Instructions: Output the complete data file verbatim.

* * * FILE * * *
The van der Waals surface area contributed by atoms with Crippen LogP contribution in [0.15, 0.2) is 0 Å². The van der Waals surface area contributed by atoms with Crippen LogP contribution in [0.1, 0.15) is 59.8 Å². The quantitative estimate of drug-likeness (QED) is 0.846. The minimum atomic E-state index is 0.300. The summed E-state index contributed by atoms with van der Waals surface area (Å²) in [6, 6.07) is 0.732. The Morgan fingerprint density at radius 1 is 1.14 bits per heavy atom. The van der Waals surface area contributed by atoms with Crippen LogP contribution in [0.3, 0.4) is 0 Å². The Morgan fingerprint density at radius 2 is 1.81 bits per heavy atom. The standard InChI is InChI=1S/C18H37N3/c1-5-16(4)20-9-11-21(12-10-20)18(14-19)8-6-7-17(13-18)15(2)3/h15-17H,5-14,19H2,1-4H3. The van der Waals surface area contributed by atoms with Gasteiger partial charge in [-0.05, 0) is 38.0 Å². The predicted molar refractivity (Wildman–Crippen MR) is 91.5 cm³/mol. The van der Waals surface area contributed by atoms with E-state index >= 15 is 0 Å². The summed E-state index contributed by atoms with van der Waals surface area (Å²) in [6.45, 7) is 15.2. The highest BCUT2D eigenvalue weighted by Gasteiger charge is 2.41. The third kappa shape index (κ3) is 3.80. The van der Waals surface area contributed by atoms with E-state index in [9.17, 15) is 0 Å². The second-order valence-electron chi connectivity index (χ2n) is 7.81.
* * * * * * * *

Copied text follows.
The van der Waals surface area contributed by atoms with Crippen LogP contribution in [0.15, 0.2) is 0 Å². The van der Waals surface area contributed by atoms with Crippen LogP contribution in [0.1, 0.15) is 59.8 Å². The quantitative estimate of drug-likeness (QED) is 0.846. The minimum atomic E-state index is 0.300. The summed E-state index contributed by atoms with van der Waals surface area (Å²) in [6, 6.07) is 0.732. The Morgan fingerprint density at radius 1 is 1.14 bits per heavy atom. The van der Waals surface area contributed by atoms with Crippen LogP contribution in [0.3, 0.4) is 0 Å². The Morgan fingerprint density at radius 2 is 1.81 bits per heavy atom. The standard InChI is InChI=1S/C18H37N3/c1-5-16(4)20-9-11-21(12-10-20)18(14-19)8-6-7-17(13-18)15(2)3/h15-17H,5-14,19H2,1-4H3. The van der Waals surface area contributed by atoms with Gasteiger partial charge in [-0.05, 0) is 38.0 Å². The predicted molar refractivity (Wildman–Crippen MR) is 91.5 cm³/mol. The van der Waals surface area contributed by atoms with E-state index >= 15 is 0 Å². The summed E-state index contributed by atoms with van der Waals surface area (Å²) in [6.45, 7) is 15.2. The highest BCUT2D eigenvalue weighted by Gasteiger charge is 2.41. The third kappa shape index (κ3) is 3.80. The van der Waals surface area contributed by atoms with E-state index in [9.17, 15) is 0 Å². The second-order valence-electron chi connectivity index (χ2n) is 7.81.